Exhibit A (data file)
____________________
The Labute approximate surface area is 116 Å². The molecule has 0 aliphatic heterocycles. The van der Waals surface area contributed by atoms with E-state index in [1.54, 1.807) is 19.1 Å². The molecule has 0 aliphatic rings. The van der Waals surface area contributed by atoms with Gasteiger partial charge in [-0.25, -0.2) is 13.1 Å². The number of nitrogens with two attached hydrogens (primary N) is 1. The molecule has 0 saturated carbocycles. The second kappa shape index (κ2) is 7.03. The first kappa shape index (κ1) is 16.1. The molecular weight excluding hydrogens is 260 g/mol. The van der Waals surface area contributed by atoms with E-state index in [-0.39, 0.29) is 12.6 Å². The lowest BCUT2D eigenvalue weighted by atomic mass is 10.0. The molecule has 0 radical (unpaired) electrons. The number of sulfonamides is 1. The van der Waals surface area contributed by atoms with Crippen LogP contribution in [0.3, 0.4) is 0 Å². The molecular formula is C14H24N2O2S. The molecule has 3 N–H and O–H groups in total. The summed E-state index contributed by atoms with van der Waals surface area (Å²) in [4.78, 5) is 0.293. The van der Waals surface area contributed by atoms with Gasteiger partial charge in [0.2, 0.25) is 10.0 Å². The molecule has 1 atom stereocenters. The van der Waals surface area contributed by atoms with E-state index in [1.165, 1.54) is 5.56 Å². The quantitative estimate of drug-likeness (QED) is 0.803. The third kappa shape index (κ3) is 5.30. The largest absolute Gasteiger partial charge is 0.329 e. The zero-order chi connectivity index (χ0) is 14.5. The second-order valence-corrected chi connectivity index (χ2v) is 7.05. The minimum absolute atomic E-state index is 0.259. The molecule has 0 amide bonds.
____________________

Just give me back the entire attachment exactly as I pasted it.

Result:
The Labute approximate surface area is 116 Å². The molecule has 0 aliphatic heterocycles. The van der Waals surface area contributed by atoms with E-state index in [1.54, 1.807) is 19.1 Å². The molecule has 0 aliphatic rings. The van der Waals surface area contributed by atoms with Gasteiger partial charge in [-0.25, -0.2) is 13.1 Å². The number of nitrogens with two attached hydrogens (primary N) is 1. The molecule has 0 saturated carbocycles. The second kappa shape index (κ2) is 7.03. The first kappa shape index (κ1) is 16.1. The molecular weight excluding hydrogens is 260 g/mol. The van der Waals surface area contributed by atoms with E-state index in [-0.39, 0.29) is 12.6 Å². The lowest BCUT2D eigenvalue weighted by atomic mass is 10.0. The molecule has 0 radical (unpaired) electrons. The number of sulfonamides is 1. The van der Waals surface area contributed by atoms with Crippen LogP contribution in [0.3, 0.4) is 0 Å². The molecular formula is C14H24N2O2S. The molecule has 3 N–H and O–H groups in total. The summed E-state index contributed by atoms with van der Waals surface area (Å²) in [4.78, 5) is 0.293. The van der Waals surface area contributed by atoms with Gasteiger partial charge in [0.2, 0.25) is 10.0 Å². The molecule has 1 atom stereocenters. The van der Waals surface area contributed by atoms with E-state index in [1.165, 1.54) is 5.56 Å². The quantitative estimate of drug-likeness (QED) is 0.803. The third kappa shape index (κ3) is 5.30. The largest absolute Gasteiger partial charge is 0.329 e. The zero-order chi connectivity index (χ0) is 14.5. The second-order valence-corrected chi connectivity index (χ2v) is 7.05. The minimum absolute atomic E-state index is 0.259. The molecule has 0 amide bonds.